But I also love the sense of a fresh start that Mondays give me. It’s like a New Year’s Day every week. If I slacked off or didn’t accomplish what I wanted last week, that’s all in the past and I can make new resolutions for the new week. I can accomplish all the things, eat right, exercise, and make progress on organizing my house. I can spend time writing, get projects completed, and all those other things I really want to do. I can set up new schedules and guidelines for myself (you sometimes have to resort to tricks like this when you don’t have a boss or a strict deadline, and therefore there’s nothing to stop you from spending the day reading message boards about TV shows you don’t even watch if you don’t set up some kind of structure).

So, I’m starting today with a lot of enthusiasm, with maybe a dash of fear because I woke up this morning from the recurring “back to my old day job” nightmare. That one seems to have taken over from the “I’m running late for the final exam in the class I forgot I was taking and never actually went to, and I don’t know for sure where the exam is being held” nightmare that was my brain’s previous favorite. It’s never actually really any of my old day jobs, but it’s one like one of them, or it may be one of my old jobs in the dream, and it’s only upon waking that I realize I never actually worked at that place. The bizarre detail from this particular dream was that my boss had come into my office to talk about something, a call for her (not an actual person I’ve ever worked for — I think it might actually have been Mimi from the Enchanted, Inc. books) got forwarded to my desk, and I got out of the way so she could take it. It wasn’t just a quick answer to something, and it looked like she was settling in for a long chat, so when she sat down at my desk, I slipped out of the office to give her some privacy, only then remembering that I’d taken off my shoes while I was sitting at my desk, so now I was barefoot. When my boss finally got off the phone and left my office, she criticized me for not being at my desk, working, and asked why I wasn’t wearing shoes. Which sounds like something Mimi would do.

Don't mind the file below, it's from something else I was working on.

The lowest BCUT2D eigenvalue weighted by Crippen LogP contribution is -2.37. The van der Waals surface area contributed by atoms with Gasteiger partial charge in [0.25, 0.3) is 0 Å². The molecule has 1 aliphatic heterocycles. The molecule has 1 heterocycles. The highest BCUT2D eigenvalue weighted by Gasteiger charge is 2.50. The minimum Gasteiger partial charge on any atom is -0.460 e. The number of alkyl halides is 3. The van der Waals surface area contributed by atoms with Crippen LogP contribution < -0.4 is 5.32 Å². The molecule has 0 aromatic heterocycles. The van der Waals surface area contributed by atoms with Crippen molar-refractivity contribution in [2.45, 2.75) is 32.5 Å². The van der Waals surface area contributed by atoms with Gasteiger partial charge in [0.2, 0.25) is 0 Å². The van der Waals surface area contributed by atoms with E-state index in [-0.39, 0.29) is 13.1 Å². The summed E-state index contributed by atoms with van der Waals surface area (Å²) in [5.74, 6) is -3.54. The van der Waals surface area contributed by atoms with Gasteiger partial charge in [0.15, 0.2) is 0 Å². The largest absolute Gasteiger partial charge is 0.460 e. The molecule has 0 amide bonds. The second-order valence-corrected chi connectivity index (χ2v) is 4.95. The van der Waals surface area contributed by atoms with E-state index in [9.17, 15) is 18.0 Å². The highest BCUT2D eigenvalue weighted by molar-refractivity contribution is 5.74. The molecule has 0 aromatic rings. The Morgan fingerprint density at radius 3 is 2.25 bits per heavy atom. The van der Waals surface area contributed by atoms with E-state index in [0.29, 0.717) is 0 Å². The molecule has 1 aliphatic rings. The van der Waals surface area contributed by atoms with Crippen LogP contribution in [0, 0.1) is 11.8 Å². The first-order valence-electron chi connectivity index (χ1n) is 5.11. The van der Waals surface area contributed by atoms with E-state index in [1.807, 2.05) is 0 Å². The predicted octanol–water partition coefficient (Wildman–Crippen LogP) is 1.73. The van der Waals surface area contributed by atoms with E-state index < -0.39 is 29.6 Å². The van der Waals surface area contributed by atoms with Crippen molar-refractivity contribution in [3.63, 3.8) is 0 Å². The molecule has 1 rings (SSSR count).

And now I kind of want to see if I could pull off a short story from Mimi’s perspective, where she’s running into magic but doesn’t realize it as she continues being an irrational boss.

And I really, really don’t want to have to go back to working for the kind of people who inspired Mimi, so I guess I’d better start writing.